Doctors usually diagnose holes in the heart based on a physical exam and the results from tests and procedures. The exam findings for an atrial septal defect (ASD) often aren't obvious. Thus, the diagnosis sometimes isn't made until later in childhood or even in adulthood.
Ventricular septal defects (VSDs) cause a very distinct heart murmur. Because of this, a diagnosis usually is made in infancy.
Doctors who specialize in diagnosing and treating heart problems are called cardiologists. Pediatric cardiologists take care of babies and children who have heart problems. Cardiac surgeons repair heart defects using surgery.
During a physical exam, your child's doctor will listen to your child's heart and lungs with a stethoscope. The doctor also will look for signs of a heart defect, such as a heart murmur or signs of heart failure.
Your child's doctor may recommend several tests to diagnose an ASD or VSD. These tests also will help the doctor figure out the location and size of the defect.
Echocardiography (echo) is a painless test that uses sound waves to create a moving picture of the heart. The sound waves (called ultrasound) bounce off the structures of the heart. A computer converts the sound waves into pictures on a screen.
Echo allows the doctor to clearly see any problem with the way the heart is formed or the way it's working.
Echo is an important test for both diagnosing a hole in the heart and following the problem over time. Echo can show problems with the heart's structure and how the heart is reacting to the problems. This test will help your child's cardiologist decide whether and when treatment is needed.
An EKG is a simple, painless test that records the heart's electrical activity. The test shows how fast the heart is beating and its rhythm (steady or irregular). It also records the strength and timing of electrical signals as they pass through the heart.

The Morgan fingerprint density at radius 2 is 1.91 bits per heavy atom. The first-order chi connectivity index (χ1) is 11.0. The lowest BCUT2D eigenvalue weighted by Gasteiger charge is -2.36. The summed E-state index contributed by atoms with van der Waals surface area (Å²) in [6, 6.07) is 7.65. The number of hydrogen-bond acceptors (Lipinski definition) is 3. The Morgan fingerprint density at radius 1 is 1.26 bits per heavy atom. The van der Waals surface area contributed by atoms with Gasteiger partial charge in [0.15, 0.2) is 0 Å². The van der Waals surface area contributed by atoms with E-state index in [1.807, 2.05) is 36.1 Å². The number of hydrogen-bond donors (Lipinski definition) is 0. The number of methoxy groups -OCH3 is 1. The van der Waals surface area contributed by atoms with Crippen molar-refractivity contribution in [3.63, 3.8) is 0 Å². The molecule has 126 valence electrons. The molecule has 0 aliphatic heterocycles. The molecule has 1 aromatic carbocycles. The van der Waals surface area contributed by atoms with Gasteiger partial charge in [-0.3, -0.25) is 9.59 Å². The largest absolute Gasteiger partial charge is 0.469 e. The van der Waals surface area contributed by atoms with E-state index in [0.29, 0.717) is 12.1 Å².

An EKG can detect whether one of the heart's chambers is enlarged, which can help diagnose a heart problem.
A chest x ray is a painless test that creates pictures of the structures in the chest, such as the heart, lungs, and blood vessels.
This test can show whether the heart is enlarged. A chest x ray also can show whether the lungs have extra blood flow or extra fluid, a sign of heart failure.
Pulse oximetry shows the level of oxygen in the blood. A small sensor is attached to a finger or ear. The sensor uses light to estimate how much oxygen is in the blood.
During cardiac catheterization (KATH-e-ter-i-ZA-shun), a thin, flexible tube called a catheter is put into a vein in the arm, groin (upper thigh), or neck. The tube is threaded to the heart.
Special dye is injected through the catheter into a blood vessel or one of the heart's chambers. The dye allows the doctor to see the flow of blood through the heart and blood vessels on an x-ray image.
The doctor also can use cardiac catheterization to measure the pressure inside the heart chambers and blood vessels. This can help the doctor figure out whether blood is mixing between the two sides of the heart.
Doctors also use cardiac catheterization to repair some heart defects. For more information, go to "How Are Holes in the Heart Treated?"
Clinical trials are research studies that explore whether a medical strategy, treatment, or device is safe and effective for humans. To find clinical trials that are currently underway for Holes in the Heart, visit www.clinicaltrials.gov.
Visit Children and Clinical Studies to hear experts, parents, and children talk about their experiences with clinical research.
November 20, 2013
Gary H. Gibbons
New NHLBI Program Trains Scientists to Bring More Science Out of the Lab and into the Patient Care Marketplace
The NHLBI updates Health Topics articles on a biennial cycle based on a thorough review of research findings and new literature. The articles also are updated as needed if important new research is published. The date on each Health Topics article reflects when the content was originally posted or last revised.